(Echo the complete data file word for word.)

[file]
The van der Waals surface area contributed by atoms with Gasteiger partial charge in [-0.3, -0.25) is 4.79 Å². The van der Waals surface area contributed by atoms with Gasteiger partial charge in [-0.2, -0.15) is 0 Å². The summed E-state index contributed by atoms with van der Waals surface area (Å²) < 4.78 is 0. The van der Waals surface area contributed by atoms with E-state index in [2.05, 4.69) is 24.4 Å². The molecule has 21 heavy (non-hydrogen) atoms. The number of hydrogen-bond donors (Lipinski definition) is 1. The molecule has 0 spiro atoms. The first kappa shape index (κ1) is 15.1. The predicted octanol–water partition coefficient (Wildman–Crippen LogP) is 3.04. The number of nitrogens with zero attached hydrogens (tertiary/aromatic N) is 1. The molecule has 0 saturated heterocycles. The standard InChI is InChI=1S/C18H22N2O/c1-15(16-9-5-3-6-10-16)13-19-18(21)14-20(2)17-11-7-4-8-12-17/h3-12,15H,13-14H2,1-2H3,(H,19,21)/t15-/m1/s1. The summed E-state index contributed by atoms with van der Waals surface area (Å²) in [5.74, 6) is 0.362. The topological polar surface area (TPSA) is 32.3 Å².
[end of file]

The van der Waals surface area contributed by atoms with Gasteiger partial charge in [-0.3, -0.25) is 4.79 Å². The van der Waals surface area contributed by atoms with Gasteiger partial charge in [-0.2, -0.15) is 0 Å². The summed E-state index contributed by atoms with van der Waals surface area (Å²) < 4.78 is 0. The van der Waals surface area contributed by atoms with E-state index in [2.05, 4.69) is 24.4 Å². The molecule has 21 heavy (non-hydrogen) atoms. The number of hydrogen-bond donors (Lipinski definition) is 1. The molecule has 0 spiro atoms. The first kappa shape index (κ1) is 15.1. The predicted octanol–water partition coefficient (Wildman–Crippen LogP) is 3.04. The number of nitrogens with zero attached hydrogens (tertiary/aromatic N) is 1. The molecule has 0 saturated heterocycles. The standard InChI is InChI=1S/C18H22N2O/c1-15(16-9-5-3-6-10-16)13-19-18(21)14-20(2)17-11-7-4-8-12-17/h3-12,15H,13-14H2,1-2H3,(H,19,21)/t15-/m1/s1. The summed E-state index contributed by atoms with van der Waals surface area (Å²) in [5.74, 6) is 0.362. The topological polar surface area (TPSA) is 32.3 Å².